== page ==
Produce-related Foodborne Illness Report Released

April 1, 2010

2 Min Read
Produce-related Foodborne Illness Report Released

WATSONVILLE, Calif.To help guide farmers in their efforts to reduce foodborne illness, The Alliance for Food and Farming released an updated report, Analysis of Produce Related Foodborne Illness Outbreaks, which analyzes Centers for Disease Control data associated with foodborne illness outbreaks and produce. 

The report shows that 12.3 percent of all foodborne illness outbreaks from 1990 to 2007 were associated with produce.  Just over 10 percent of all identified outbreaks were associated with improper handling after leaving the farm and 2.2 percent were associated with the growing, packing, shipping or processing of produce.  The majority of the foodborne illness outbreaks, 88 percent, are from non-produce food items. 

Despite the low numbers of outbreaks associated with the growing and processing of produce, its important for producers of fresh fruits and vegetables to continue making strides toward improvement, said Ed Beckman, President of the California Tomato Farmers and a member of the Alliance for Food and Farming Management Board.  Two percent is still too high. We must work to get that percentage down to zero.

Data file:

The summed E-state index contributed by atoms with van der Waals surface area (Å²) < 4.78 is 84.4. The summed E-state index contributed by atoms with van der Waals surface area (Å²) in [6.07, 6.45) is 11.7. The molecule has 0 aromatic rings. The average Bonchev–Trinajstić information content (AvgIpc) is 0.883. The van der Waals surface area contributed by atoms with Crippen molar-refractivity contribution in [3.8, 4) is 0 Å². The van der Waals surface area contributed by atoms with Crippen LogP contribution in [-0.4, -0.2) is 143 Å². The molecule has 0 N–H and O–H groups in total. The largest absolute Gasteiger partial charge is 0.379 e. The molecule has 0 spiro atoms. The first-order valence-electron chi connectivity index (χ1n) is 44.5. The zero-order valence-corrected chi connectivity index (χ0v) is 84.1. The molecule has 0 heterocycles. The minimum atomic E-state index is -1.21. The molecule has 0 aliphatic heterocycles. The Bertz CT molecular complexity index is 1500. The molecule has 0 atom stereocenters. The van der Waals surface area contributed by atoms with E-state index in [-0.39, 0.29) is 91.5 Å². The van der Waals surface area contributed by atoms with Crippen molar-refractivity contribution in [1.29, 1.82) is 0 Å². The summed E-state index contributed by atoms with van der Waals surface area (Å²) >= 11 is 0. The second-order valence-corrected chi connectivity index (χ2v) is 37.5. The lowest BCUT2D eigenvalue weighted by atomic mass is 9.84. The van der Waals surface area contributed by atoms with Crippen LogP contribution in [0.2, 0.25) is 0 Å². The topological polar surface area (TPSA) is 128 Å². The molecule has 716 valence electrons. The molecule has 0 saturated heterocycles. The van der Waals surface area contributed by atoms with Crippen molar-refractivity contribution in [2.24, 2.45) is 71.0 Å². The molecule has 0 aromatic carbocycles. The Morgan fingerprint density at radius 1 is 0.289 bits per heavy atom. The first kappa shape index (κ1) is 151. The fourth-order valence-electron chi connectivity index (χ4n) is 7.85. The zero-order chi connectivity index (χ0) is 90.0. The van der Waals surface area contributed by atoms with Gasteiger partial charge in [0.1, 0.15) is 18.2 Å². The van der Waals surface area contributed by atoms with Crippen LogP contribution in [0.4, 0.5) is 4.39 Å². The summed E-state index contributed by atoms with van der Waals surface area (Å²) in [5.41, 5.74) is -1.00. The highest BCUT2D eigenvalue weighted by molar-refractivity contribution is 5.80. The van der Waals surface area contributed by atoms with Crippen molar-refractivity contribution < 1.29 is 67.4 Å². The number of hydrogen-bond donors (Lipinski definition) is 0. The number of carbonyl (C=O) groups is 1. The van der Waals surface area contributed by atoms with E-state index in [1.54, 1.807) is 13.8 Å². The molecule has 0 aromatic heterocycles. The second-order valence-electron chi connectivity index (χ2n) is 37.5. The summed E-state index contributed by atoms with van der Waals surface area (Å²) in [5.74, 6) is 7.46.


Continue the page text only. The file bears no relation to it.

Farmers are responding by enhancing their food safety practices to protect public health as well as their own economic interests, said Ed Beckman, who noted that members of his organization, the California Tomato Farmers, along with tomato farmers around the country suffered significant financial losses when tomatoes were erroneously targeted in a highly publicized 2008 salmonella outbreak.  

Farmers are extremely motivated to work to prevent foodborne illness outbreaks from happening on their farms, continued Beckman.  But if the goal is to reduce future illness outbreaks in a significant way, its crucial for government agencies to provide information that accurately tracks the source of foodborne illness outbreaks. Farmers need this information as do restaurants and consumers if real improvements are to be made and measured. 

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